Towards Digital Platforms and Public Purpose

July 06, 2023

Letter from the Co-chair

My first job out of grad school was with the International editions of TIME as one of its fact-checkers. We were responsible for the accuracy of every name, date, fact and figure we published, a responsibility based on the premise that there was some shared understanding of what constituted “truth” and “proof” until new evidence emerged.  In the years that followed I became a writer, then an editor, and ultimately editor-in-chief of TIME in 2013. I found myself leading a global newsroom through a time of momentous change—economic, political, technological, and epistemic. Print media was in decline, along with institutional trust more broadly; social media was on the rise, dividing audiences into parallel worlds of “alternative facts” in pursuit of power and profit. Every legacy newsroom wrestled with the ways technology was pushing us to rethink how we communicate information, engage with our audience, protect our writers and staff, and stay in business.

My co-chair, the late Secretary Ash Carter, who we sadly lost in October 2022, spent his career working to make America safer and more secure. When he took the Oath of Office as the United States’ 25th Secretary of Defense, he swore to support and defend the Constitution of the United States against all enemies, foreign or domestic. He shared stories with me of how emerging technologies required the Defense Department to be agile, encouraging him and his team to view the threat landscape differently. From countering foreign interference to monitoring radicalization through online mediums, how we could keep the world safe needed to acknowledge the transformational nature of the digital ecosystem.

Secretary Carter and I joined forces to launch Harvard Kennedy School’s Democracy and Internet Governance Initiative in 2021 because we both shared the perspective that digital platform governance is one of the great issues of our time. Today, our foreign and domestic enemies seek to weaken our democracy through the erosion of truth, the amplification of lies, and the weakening of the body politic. Our adversaries use our digital platforms to carry out their information operations; all too often, our platforms cannot, or will not, stop them. Additionally, there are limited mechanisms for consumer protection online, leaving individuals to deal with harassment, infringement of privacy, and exploitation.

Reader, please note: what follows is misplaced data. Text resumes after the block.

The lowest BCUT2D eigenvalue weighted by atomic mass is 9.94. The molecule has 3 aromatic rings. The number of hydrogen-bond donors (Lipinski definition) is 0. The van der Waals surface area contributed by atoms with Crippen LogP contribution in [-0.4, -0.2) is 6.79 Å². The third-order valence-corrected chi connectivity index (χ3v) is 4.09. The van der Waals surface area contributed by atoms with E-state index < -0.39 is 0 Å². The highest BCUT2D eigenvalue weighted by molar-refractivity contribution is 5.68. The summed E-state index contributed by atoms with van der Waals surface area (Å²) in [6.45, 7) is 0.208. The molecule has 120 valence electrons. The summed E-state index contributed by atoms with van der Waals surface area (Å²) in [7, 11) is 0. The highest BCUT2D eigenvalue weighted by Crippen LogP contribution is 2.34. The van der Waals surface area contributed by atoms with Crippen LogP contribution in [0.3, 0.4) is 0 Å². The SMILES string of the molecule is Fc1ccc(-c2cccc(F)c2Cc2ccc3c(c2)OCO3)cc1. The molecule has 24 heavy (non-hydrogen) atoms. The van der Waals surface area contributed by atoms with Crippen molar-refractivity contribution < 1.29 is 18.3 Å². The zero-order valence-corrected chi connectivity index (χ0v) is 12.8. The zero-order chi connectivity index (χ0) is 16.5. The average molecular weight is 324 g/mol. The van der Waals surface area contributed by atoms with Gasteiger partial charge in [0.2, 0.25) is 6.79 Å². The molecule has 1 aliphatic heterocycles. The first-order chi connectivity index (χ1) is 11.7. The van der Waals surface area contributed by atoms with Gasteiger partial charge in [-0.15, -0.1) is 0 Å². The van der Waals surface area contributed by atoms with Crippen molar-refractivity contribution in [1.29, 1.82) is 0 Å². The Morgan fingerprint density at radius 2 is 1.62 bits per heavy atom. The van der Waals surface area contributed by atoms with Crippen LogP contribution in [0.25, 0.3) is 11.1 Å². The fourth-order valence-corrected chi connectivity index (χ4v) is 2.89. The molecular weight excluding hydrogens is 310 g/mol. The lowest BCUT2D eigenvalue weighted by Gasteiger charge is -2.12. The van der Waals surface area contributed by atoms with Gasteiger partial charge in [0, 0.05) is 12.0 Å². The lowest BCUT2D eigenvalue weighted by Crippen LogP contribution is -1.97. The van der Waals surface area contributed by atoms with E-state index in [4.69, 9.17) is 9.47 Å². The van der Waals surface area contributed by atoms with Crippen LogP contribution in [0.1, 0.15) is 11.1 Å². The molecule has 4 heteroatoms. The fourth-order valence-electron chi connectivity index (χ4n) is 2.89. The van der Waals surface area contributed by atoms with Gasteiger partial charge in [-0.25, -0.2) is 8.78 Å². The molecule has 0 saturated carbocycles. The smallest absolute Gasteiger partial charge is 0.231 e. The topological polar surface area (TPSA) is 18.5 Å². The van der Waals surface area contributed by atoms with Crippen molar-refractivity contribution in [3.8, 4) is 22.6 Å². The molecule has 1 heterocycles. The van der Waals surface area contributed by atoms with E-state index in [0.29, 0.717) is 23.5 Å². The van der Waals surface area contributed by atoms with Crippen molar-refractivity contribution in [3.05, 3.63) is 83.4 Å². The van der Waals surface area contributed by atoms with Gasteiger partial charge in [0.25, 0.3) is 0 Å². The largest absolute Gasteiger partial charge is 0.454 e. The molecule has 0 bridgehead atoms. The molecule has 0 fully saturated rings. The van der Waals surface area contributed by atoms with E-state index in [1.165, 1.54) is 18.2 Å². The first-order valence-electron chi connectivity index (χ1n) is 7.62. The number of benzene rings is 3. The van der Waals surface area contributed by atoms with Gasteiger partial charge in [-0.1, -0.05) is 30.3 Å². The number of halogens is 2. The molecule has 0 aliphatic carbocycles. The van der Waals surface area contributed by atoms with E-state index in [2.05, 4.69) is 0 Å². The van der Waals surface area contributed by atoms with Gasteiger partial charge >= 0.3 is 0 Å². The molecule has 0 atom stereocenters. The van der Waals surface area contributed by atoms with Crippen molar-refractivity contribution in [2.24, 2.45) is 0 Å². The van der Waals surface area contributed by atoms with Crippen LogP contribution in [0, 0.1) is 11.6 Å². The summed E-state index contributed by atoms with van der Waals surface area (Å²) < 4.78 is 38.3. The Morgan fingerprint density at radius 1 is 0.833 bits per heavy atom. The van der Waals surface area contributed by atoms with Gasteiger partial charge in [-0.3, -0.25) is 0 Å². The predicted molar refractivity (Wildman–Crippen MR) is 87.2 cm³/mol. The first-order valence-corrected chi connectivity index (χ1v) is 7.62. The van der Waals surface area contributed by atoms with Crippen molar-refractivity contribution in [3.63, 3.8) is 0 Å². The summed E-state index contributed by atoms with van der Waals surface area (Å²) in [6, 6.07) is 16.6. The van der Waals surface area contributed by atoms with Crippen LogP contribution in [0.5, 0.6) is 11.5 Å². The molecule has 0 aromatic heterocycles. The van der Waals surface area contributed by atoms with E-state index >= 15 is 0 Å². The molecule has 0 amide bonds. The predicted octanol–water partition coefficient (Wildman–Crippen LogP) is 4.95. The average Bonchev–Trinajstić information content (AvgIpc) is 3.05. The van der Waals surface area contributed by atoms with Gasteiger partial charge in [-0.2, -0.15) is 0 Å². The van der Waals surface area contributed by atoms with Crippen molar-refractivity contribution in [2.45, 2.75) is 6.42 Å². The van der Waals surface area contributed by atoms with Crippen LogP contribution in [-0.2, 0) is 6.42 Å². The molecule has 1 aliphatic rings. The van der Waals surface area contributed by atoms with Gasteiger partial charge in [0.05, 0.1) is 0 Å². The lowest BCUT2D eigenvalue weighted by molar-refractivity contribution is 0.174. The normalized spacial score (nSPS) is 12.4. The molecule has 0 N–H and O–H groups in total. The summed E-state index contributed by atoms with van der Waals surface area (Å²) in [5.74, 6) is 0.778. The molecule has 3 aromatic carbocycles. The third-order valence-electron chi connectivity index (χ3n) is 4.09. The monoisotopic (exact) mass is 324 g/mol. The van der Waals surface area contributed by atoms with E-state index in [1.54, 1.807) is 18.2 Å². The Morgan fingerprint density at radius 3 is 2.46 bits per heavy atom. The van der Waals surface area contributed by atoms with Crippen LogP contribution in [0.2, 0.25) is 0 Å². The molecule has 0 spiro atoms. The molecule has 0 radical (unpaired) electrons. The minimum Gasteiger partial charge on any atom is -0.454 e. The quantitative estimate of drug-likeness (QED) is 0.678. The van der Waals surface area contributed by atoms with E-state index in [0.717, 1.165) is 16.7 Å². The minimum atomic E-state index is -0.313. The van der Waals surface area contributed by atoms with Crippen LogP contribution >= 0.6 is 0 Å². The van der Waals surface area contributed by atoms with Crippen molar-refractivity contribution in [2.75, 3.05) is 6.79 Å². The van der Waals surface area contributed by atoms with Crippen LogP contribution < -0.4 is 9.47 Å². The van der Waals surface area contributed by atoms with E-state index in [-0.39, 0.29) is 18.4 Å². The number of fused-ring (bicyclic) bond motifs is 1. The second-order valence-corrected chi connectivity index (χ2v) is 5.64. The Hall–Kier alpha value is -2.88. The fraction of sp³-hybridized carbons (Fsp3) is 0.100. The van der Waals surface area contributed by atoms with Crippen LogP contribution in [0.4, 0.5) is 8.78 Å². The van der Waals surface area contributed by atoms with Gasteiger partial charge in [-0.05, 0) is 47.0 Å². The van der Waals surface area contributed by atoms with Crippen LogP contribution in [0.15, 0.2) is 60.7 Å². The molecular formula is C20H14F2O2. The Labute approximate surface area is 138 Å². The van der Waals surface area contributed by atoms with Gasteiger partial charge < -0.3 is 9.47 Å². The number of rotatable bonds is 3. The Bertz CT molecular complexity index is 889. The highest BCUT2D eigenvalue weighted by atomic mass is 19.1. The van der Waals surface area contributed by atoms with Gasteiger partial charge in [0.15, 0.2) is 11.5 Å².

And we have all experienced this change. The technological tools born from the Internet are complex, and challenge incumbent institutions in all corners of society. Parents must balance the benefits of social inclusion for their kids with the dangers platforms pose to mental health; political leaders leverage social media to reach, and sometimes manipulate, their audiences; Americans struggle to understand what is truthful online, all while being sucked into the addictive and polarizing vortex of social media.

It is long past time we act - to protect individual rights and freedom; to protect our public goods and information ecosystem; and, ultimately, to protect democracy. This final report is a culmination of our research and findings over the last two years. We hope the content contributes to the rich dialogue surrounding digital platform governance and helps us move from conversation to action.

Nancy Gibbs

Director, Shorenstein Center for Media, Politics and Public Policy

Download the Full Report

For more information on this publication: Belfer Communications Office
For Academic Citation:

"Towards Digital Platforms and Public Purpose."Report, Belfer Center for Science and International Affairs and Shorenstein Center on Media, Politics, and Public Policy, Harvard Kennedy School. July 6, 2023.